Edward Allen v. Christopher C. Freund
Filed Nonprecedential Disposition PER CURIAM. AFFIRMED. Diane P. Wood, Chief Judge; William J. Bauer, Circuit Judge and David F. Hamilton, Circuit Judge. [6909543-1]  [17-2462]
To be cited only in accordance with Fed. R. App. P. 32.1
United States Court of Appeals
For the Seventh Circuit
Chicago, Illinois 60604
Submitted March 9, 2018 *
Decided March 12, 2018
DIANE P. WOOD, Chief Judge
WILLIAM J. BAUER, Circuit Judge
DAVID F. HAMILTON, Circuit Judge
IN RE: CHRISTOPHER C. FREUND
Appeal from the United States District
Court for the Eastern District of Wisconsin.
EDWARD O. ALLEN,
CHRISTOPHER C. FREUND,
Edward Allen filed an adversary proceeding in Christopher Freund’s
bankruptcy, seeking a determination that Freund owed him a nondischargeable debt
under 11 U.S.C. § 523(a)(2)(A) based on Freund’s alleged fraud in foreclosing on his
We have agreed to decide the case without oral argument because the briefs and
record adequately present the facts and legal arguments, and oral argument would not
significantly aid the court. See FED. R. APP. P. 34(a)(2)(C).
property. After a trial, the bankruptcy court entered judgment for Freund, concluding
that he had no fraudulent intent and had not induced Allen to rely on any false
representations. Allen appealed to the district court, which affirmed. He now appeals to
this court, arguing that the bankruptcy court reached the wrong conclusions from the
evidence. We see no clear error in the bankruptcy judge’s findings, so we affirm.
This case arises out of a failed real-estate transaction. Allen offered to sell a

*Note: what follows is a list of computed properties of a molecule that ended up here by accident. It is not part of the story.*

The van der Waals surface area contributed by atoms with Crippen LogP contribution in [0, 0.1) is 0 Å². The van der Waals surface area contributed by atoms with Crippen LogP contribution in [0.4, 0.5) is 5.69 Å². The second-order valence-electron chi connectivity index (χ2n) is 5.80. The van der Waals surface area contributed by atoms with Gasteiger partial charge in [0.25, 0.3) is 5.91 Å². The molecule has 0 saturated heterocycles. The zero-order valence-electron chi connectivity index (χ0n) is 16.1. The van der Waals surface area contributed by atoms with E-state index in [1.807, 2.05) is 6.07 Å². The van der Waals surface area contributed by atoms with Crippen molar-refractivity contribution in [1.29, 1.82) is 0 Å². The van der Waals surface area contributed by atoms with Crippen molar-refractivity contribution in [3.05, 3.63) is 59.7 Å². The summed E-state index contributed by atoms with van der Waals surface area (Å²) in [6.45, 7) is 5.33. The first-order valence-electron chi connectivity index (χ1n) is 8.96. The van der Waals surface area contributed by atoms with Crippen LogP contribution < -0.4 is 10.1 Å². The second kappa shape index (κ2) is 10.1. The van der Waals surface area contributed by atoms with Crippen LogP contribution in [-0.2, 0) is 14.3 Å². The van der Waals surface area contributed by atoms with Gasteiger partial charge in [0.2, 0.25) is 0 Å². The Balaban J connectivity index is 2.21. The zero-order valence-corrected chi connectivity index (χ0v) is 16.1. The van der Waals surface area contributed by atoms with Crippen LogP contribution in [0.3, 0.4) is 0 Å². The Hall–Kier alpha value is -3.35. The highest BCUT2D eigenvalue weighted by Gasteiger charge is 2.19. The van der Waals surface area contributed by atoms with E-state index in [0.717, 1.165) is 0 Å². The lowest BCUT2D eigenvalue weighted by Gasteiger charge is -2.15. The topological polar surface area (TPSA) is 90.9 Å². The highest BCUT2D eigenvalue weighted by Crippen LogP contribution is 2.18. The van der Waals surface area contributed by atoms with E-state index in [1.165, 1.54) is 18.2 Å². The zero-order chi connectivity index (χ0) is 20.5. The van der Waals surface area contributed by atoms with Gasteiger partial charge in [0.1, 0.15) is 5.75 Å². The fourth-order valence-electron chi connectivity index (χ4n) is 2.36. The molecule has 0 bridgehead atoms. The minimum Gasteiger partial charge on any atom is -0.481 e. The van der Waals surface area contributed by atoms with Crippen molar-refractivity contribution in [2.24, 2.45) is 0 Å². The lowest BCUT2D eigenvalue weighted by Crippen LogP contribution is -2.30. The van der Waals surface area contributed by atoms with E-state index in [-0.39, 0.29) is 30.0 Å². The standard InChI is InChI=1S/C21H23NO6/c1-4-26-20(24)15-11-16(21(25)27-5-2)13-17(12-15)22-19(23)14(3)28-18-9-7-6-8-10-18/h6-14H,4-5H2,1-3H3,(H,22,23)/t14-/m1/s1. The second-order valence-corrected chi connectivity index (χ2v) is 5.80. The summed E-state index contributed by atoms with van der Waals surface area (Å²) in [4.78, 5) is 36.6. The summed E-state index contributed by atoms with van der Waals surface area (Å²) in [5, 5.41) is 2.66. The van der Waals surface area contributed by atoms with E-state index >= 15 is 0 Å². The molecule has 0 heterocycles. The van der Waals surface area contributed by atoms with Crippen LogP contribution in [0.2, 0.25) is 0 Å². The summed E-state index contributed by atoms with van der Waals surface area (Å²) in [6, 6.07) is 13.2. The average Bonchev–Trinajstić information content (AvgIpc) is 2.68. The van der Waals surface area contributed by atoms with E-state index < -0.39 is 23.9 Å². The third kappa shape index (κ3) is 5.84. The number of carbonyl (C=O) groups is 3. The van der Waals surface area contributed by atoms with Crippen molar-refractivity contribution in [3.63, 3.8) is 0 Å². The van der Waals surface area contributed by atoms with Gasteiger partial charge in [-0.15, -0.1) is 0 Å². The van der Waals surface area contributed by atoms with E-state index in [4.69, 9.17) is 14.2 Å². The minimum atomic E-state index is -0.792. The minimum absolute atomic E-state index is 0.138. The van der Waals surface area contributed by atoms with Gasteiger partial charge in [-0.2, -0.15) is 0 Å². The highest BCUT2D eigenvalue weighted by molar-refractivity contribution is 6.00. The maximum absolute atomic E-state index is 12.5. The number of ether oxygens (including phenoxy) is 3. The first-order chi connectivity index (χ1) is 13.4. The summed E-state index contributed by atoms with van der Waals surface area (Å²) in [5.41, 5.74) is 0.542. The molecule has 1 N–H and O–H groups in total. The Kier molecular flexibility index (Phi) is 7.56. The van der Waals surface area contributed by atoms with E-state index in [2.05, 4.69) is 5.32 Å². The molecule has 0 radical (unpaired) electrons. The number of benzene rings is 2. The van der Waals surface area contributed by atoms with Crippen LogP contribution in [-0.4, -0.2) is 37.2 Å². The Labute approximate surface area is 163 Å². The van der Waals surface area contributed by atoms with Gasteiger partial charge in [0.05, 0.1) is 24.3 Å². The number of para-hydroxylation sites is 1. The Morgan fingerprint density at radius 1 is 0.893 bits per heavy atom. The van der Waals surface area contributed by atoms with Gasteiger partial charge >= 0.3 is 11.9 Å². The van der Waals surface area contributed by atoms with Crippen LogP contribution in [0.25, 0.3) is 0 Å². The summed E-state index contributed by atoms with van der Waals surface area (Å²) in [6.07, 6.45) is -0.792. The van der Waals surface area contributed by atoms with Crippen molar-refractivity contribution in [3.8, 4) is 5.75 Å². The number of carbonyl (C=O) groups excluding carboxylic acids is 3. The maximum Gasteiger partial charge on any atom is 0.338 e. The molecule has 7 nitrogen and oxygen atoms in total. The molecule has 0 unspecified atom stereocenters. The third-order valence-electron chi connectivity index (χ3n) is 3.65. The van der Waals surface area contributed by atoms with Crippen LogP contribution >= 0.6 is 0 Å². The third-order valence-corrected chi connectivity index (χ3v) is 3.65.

building to Freund, who expressed interest in buying it but was able eventually to
obtain it at a much lower sum through foreclosure. Allen previously had racked up
more than $250,000 in debts related to the property—a primary mortgage held by M&I
Bank, a judgment lien held by Chase Bank, and a debt to the City of Milwaukee for back
property taxes. He listed the property for sale, and Freund wrote him to express interest
in buying it. Allen showed Freund the property and told him that he wanted the
proceeds of the building’s sale to cover his three outstanding debts. Freund said that the
building would be suitable for his needs, but he asked Allen if “the bank” might be
persuaded to “take less” for the property than what he owed, presumably through a
short sale. Allen said he thought it might, and he gave Freund contact information for a
lender at M&I Bank, the primary mortgage holder. Freund met with the lender and
asked if the bank would “take less” for the mortgage, but the bank declined.
At that point Freund took steps to obtain the property at a sum far below the
$250,000 Allen hoped to recoup. Through his company, J Crawford Investment LLC, he
bought the mortgage note from M&I for $10,500. Since Allen was delinquent on the
mortgage, J Crawford then foreclosed on it. At a sheriff’s sale, J Crawford purchased the
property back for the value of Allen’s outstanding debt to J Crawford, approximately
$116,000. A few months later J Crawford transferred the property to Freund, enabling
him to obtain the property clear of the M&I mortgage; Allen received nothing.
Two years after the sheriff’s sale, Freund filed for Chapter 13 bankruptcy.
A few months later, Allen filed an adversary complaint, alleging that Freund
owed him the value of the failed sale, and that the debt should not be discharged in
Freund’s bankruptcy. See 11 U.S.C. § 523(a)(2)(A). He contended that Freund’s decision
to buy the mortgage note instead of purchasing the property from him outright was
fraudulent. According to Allen, when Freund expressed interest in the property and